That's Vimprovement! A Better vi

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Be a better editor—try Vim.

The Linux system comes with a vi clone called Vim. However, this editor can do more than just mimic vi. It has literally hundreds of additional functions, including commands for a help system, multiple windows, syntax coloring, program compilation and error corrections, advanced searching and many more.

Getting Started

By default, Vim starts in vi-compatibility mode. This means that many of the advanced features are turned off. To turn on these Vim improvements you need to create a $HOME/.vimrc file.

Listing 1 contains a sample .vimrc file. You can also create one by copying your .exrc file if you have one. A zero length file works as well.

Listing 1. Sample .vimrc

There are two flavors of the Vim editor. The command vim starts the console version of the editor. In this version, you edit inside the terminal window in which you executed the command. The gvim command creates its own window. This second command is preferred because you get features, such as a command menu and toolbar, not found on the console version.

Help

One of the most useful innovations that Vim has is the on-line, integrated help.

Figure 1. Vim Help Window

The :help command displays a help window. For specific help :help / displays the help text for the search (/) command (see Figure 1).

You can move through this text using the normal editing commands, such as h, j, k, l, <Page-Up>, <Page-Down>, etc.

As you scroll through the text, you'll see some lines that look like

/<CR> Search forward for the [count]'th latest used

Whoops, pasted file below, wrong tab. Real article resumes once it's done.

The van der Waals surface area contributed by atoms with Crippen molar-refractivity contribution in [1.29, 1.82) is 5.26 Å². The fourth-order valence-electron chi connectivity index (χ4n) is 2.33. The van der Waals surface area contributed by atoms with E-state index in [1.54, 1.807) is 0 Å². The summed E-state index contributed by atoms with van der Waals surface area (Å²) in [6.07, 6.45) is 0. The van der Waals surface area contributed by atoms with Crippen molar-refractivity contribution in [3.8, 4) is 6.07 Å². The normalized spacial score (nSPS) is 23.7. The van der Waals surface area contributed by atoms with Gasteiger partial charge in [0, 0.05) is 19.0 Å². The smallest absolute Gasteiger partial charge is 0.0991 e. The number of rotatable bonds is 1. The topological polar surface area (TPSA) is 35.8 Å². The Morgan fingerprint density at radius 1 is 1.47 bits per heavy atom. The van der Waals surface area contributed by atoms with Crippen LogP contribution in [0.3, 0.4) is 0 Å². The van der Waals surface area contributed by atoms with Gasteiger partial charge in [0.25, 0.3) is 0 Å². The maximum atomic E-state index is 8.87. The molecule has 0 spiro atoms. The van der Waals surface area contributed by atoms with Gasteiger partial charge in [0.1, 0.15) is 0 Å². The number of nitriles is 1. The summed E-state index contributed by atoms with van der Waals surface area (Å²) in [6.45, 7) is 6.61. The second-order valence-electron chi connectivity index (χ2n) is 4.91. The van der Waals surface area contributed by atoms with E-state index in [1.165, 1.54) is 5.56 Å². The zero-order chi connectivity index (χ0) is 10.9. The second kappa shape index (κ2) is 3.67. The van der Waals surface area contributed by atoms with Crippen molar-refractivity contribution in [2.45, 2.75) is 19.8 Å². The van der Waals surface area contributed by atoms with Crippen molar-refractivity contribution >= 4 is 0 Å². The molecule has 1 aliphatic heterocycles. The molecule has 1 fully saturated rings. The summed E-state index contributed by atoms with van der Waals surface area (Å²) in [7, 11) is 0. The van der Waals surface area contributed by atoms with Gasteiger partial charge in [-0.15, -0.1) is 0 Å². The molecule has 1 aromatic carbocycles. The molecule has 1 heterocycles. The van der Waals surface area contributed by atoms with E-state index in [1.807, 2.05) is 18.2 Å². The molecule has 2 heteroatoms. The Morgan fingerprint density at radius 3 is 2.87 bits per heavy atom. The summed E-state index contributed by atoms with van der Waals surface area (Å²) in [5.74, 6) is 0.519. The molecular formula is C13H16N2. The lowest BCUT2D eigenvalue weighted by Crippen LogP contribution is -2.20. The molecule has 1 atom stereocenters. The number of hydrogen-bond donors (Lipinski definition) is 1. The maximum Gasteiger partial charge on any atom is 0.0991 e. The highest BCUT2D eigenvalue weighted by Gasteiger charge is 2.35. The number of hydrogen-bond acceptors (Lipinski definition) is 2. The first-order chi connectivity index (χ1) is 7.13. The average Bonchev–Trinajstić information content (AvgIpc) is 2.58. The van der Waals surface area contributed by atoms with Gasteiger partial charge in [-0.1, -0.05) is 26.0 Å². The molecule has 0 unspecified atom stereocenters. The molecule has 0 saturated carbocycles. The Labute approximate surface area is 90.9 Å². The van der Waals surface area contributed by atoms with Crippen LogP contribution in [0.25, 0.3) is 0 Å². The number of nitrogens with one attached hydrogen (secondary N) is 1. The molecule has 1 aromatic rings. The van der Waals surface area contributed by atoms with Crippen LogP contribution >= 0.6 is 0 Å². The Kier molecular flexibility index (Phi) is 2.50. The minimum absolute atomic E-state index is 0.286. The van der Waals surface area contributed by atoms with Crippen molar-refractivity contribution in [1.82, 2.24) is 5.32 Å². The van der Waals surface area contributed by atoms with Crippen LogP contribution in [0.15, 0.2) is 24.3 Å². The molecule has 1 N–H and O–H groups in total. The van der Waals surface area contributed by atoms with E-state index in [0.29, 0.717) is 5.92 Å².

pattern |last-pattern| with latest used |{offset}|.

The text enclosed in vertical bars (|) is a Vim hyperlink. Position the cursor over one of these items (say |last-pattern|) and press CTRL-]. This will make the screen jump to the given subject.

To go back to where you were before the jump, use the command CTRL-T.

To get out of the help system, use the normal Vim exit commands :q or ZZ.

Creating a File

To see how some of the new Vim commands can help you, start by creating a simple program file containing the following text:

#include "even.h"
int even(int value)
{
  if (value & 1) == 1)       // Deliberate mistake
      return (1);
  return (0);
}

The first thing to notice is the changing colors of the text. This is called syntax highlighting. Each component of a program (keyword, string, constant, preprocessor directive, etc.) gets a different color. In our initialization file, this was enabled by the :syntax on command. If you do a :syntax off, the highlighting disappears.

The next thing to note as you type in the file is that you don't have to do any indenting. All the lines are automatically indented for you. This is because of the cindent option being turned on by the magic lines:

:autocmd FileType c,cpp     :set cindent

This applies to C and C++ files only. (Unfortunately a full discussion of autocommands is beyond the scope of this article. You can do a :help autocmd for full instructions.)

Note: The actual commands in the sample .vimrc file are a little more fancy than the ones presented in this section, but they do the same thing.

Undo/Redo

Now, let's have a little fun. Position the cursor on the “r” of one of the return statements and type xxxxxx. The return disappears. Now type “u” to undo the last change. The “n” returns.

The old vi editor had only one level of undo. Vim has many. Type “u” again, and notice that you've got “rn” back. Type “u” four more times and the whole word returns.

So how do you undo an undo? Through the new “redo” command:' CTRL-r. By typing this a couple of times, you redo the delete, which causes parts of “return” to disappear.

Multiple Windows

Now that you have a C file, you should create a header. It would be nice to be able to copy and paste the prototype from the C file into the header. With vi you couldn't do this. With Vim, it's easy.

First, bring up both files in the editor. The command :split even.h splits the current window in two. The top-half gets the file even.h, and the bottom even.c (see Figure 2).

Figure 2. Multiple Windows

To move the cursor from the top window to the bottom window use the command CTRL-Wj. To move up a window, use the command CTRL-Wk.

To close a window, use the ZZ or :quit command.

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